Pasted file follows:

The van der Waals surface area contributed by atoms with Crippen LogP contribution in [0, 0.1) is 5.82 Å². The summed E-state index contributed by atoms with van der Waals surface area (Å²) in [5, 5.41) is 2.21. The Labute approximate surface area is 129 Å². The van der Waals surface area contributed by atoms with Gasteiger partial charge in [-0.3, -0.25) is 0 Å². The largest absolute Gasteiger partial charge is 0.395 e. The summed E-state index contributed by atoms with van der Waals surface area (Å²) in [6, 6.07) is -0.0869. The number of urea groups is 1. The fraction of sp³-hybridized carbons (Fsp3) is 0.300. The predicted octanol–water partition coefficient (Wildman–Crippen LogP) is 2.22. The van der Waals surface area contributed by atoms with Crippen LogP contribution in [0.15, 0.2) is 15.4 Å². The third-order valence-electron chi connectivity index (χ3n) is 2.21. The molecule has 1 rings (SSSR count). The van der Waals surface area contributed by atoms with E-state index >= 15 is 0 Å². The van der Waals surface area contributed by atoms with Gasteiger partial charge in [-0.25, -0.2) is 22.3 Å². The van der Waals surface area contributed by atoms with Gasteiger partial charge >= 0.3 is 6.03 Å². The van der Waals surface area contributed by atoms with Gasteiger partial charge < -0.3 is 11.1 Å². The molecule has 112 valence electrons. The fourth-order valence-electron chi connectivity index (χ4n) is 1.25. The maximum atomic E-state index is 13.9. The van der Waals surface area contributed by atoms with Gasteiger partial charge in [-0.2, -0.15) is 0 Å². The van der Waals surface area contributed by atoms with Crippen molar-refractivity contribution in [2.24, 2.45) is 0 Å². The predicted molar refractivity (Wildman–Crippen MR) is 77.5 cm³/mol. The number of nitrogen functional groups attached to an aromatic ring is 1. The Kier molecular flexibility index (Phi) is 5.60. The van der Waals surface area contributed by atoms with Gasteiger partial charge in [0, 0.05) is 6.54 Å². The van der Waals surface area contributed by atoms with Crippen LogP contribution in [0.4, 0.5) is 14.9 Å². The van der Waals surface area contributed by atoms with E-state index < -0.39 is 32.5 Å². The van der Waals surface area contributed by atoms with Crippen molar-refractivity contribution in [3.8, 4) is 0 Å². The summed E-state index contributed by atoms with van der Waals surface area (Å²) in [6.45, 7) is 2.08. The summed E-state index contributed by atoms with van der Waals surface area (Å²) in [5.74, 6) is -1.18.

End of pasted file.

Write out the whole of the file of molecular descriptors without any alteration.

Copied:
The van der Waals surface area contributed by atoms with Crippen LogP contribution in [0, 0.1) is 5.82 Å². The summed E-state index contributed by atoms with van der Waals surface area (Å²) in [5, 5.41) is 2.21. The Labute approximate surface area is 129 Å². The van der Waals surface area contributed by atoms with Gasteiger partial charge in [-0.3, -0.25) is 0 Å². The largest absolute Gasteiger partial charge is 0.395 e. The summed E-state index contributed by atoms with van der Waals surface area (Å²) in [6, 6.07) is -0.0869. The number of urea groups is 1. The fraction of sp³-hybridized carbons (Fsp3) is 0.300. The predicted octanol–water partition coefficient (Wildman–Crippen LogP) is 2.22. The van der Waals surface area contributed by atoms with Crippen LogP contribution in [0.15, 0.2) is 15.4 Å². The third-order valence-electron chi connectivity index (χ3n) is 2.21. The molecule has 1 rings (SSSR count). The van der Waals surface area contributed by atoms with E-state index >= 15 is 0 Å². The van der Waals surface area contributed by atoms with Gasteiger partial charge in [-0.25, -0.2) is 22.3 Å². The van der Waals surface area contributed by atoms with Gasteiger partial charge >= 0.3 is 6.03 Å². The van der Waals surface area contributed by atoms with Gasteiger partial charge < -0.3 is 11.1 Å². The molecule has 112 valence electrons. The fourth-order valence-electron chi connectivity index (χ4n) is 1.25. The maximum atomic E-state index is 13.9. The van der Waals surface area contributed by atoms with Gasteiger partial charge in [-0.2, -0.15) is 0 Å². The van der Waals surface area contributed by atoms with Crippen molar-refractivity contribution in [2.24, 2.45) is 0 Å². The predicted molar refractivity (Wildman–Crippen MR) is 77.5 cm³/mol. The number of nitrogen functional groups attached to an aromatic ring is 1. The Kier molecular flexibility index (Phi) is 5.60. The van der Waals surface area contributed by atoms with Gasteiger partial charge in [0, 0.05) is 6.54 Å². The van der Waals surface area contributed by atoms with Crippen LogP contribution in [0.4, 0.5) is 14.9 Å². The van der Waals surface area contributed by atoms with E-state index < -0.39 is 32.5 Å². The van der Waals surface area contributed by atoms with Crippen molar-refractivity contribution in [3.8, 4) is 0 Å². The summed E-state index contributed by atoms with van der Waals surface area (Å²) in [6.45, 7) is 2.08. The summed E-state index contributed by atoms with van der Waals surface area (Å²) in [5.74, 6) is -1.18.